APRIL 2014




A spring blizzard that dumped up to 20 inches of snow in parts of the Upper Midwest isn't increasing fears of spring flooding.  There wasn't much of a flood threat going into Monday's storm, and the snow that fell was light and without much moisture, according to National Weather Service officials in North Dakota. Residents of the three states were digging out Tuesday as major roadways reopened—including large stretches of interstate highways in the Dakotas—though many schools in the region started classes late.

The National Weather Service said Bismarck set rainfall and snow records Monday for the date: Over half an inch of rain and 8.1 inches of snow. Grand Forks set a city snowfall record for the date with 11.5 inches, breaking the 13-year-old record of 4.1 inches.

Grafton, to the north of Grand Forks, received the most snow, with 20 inches.

In Minnesota, the weather service reported 18 inches of new snow at Thief River Falls and Warren and 16 inches in Salol in Roseau County. To the south, a tornado caused damage at three farms southeast of St. Leo in Yellow Medicine County, but no injuries were reported.


A powerful thunderstorm roared through southern Mississippi on the 15th, injuring two people and causing extensive damage to a trailer park in Gautier, Mississippi, authorities said. There were "20-25 camper trailers damaged from what appears to be straight line winds that blew" in the Gulf Coast community, according to Troy Earl Ross, the president of the Jackson County Board of Supervisors. A number of people have been displaced from their homes in the trailer park that houses seasonal workers.


Tornadoes tore through several states Sunday evening as severe weather slammed into parts of the central United States. Authorities confirmed at least nine fatalities: eight in Arkansas and one in Oklahoma. Damage is "widespread" after a tornado hit Mayflower, Arkansas, and there are numerous reports of injuries, said Matt DeCample, a spokesman for the state's governor. Damage is also widespread in Vilonia, north of Little Rock, he said.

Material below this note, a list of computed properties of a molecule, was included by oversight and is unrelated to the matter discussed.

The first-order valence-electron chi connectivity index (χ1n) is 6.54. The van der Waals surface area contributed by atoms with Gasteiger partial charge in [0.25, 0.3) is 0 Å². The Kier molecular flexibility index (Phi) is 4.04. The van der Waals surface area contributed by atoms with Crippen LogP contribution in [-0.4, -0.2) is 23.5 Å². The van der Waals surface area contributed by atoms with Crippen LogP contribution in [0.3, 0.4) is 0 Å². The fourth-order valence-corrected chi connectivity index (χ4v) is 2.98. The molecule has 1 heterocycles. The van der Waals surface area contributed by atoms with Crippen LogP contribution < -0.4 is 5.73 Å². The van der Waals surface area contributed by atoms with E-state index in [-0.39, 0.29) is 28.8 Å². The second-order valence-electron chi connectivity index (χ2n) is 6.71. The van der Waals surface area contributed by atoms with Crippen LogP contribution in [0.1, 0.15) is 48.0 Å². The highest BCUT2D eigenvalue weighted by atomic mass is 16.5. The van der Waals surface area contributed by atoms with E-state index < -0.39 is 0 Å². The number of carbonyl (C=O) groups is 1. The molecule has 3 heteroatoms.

"I can't even get down the main street down to the middle of town," Vilonia Mayor James Firestone said. "I am trying to make my way through the downed trees and power lines. What I am seeing, it is a lot of damage. I've been listening to the rescue folks. They're saying people have to be extracted from vehicles. ... It looks pretty bad. From what I understand, there has been a subdivision that's been leveled." In Mayflower, overturned, smashed cars were visible along the freeway as search and rescue teams combed the area. Interstate 40 was shut down as authorities removed debris from the highway after the tornado struck Mayflower, said Arkansas State Patrol spokesman Bill Sadler. Mayflower is roughly 25 miles northwest of Little Rock.

People were plucked off rooftops or climbed into their attics to get away from fast-rising waters when nearly 2 feet of rain fell on the Florida Panhandle and Alabama coast in the span of about 24 hours, the latest bout of severe weather that began with tornadoes in the Midwest. On Wednesday, roads were chewed up into pieces or wiped out entirely and neighborhoods were inundated, making rescues difficult for hundreds of people who called for help when they were caught off guard by the single rainiest day ever recorded in Pensacola. Boats and Humvees zigzagged through the flooded streets to help stranded residents. A car and truck plummeted 25 feet when portions of a scenic highway collapsed, and one Florida woman died when she drove her car into high water, officials said. Near the Alabama-Florida line, water started creeping into Brandi McCoon's mobile home, so her fiancé, Jonathan Brown, wrapped up her nearly 2-year-old son Noah in a blanket and they swam in neck-deep water to their car about 50 feet away.


Warmer weather returned to western and central Europe, while rain boosted crop prospects on the Iberian Peninsula. After last week’s hard freeze, temperatures averaged 3 to 10C above normal across Spain, France, Germany, and the United Kingdom. The warmer conditions allowed producers to assess the impacts if any of last week’s hard freeze on winter grains and oilseeds. The warmth was also accompanied by moderate to heavy rain (10-50 mm, locally more) in Spain and southwestern France, improving soil moisture for jointing to heading winter grains and boosting water reserves. Showers (5-25 mm) in Italy likewise improved soil moisture for winter wheat and increased reservoir levels for summer irrigation. Meanwhile, mostly dry weather prevailed from northern France, Germany, and the Low Countries into Poland and the Balkans, promoting small grain planting and other seasonal fieldwork while accelerating winter crop development.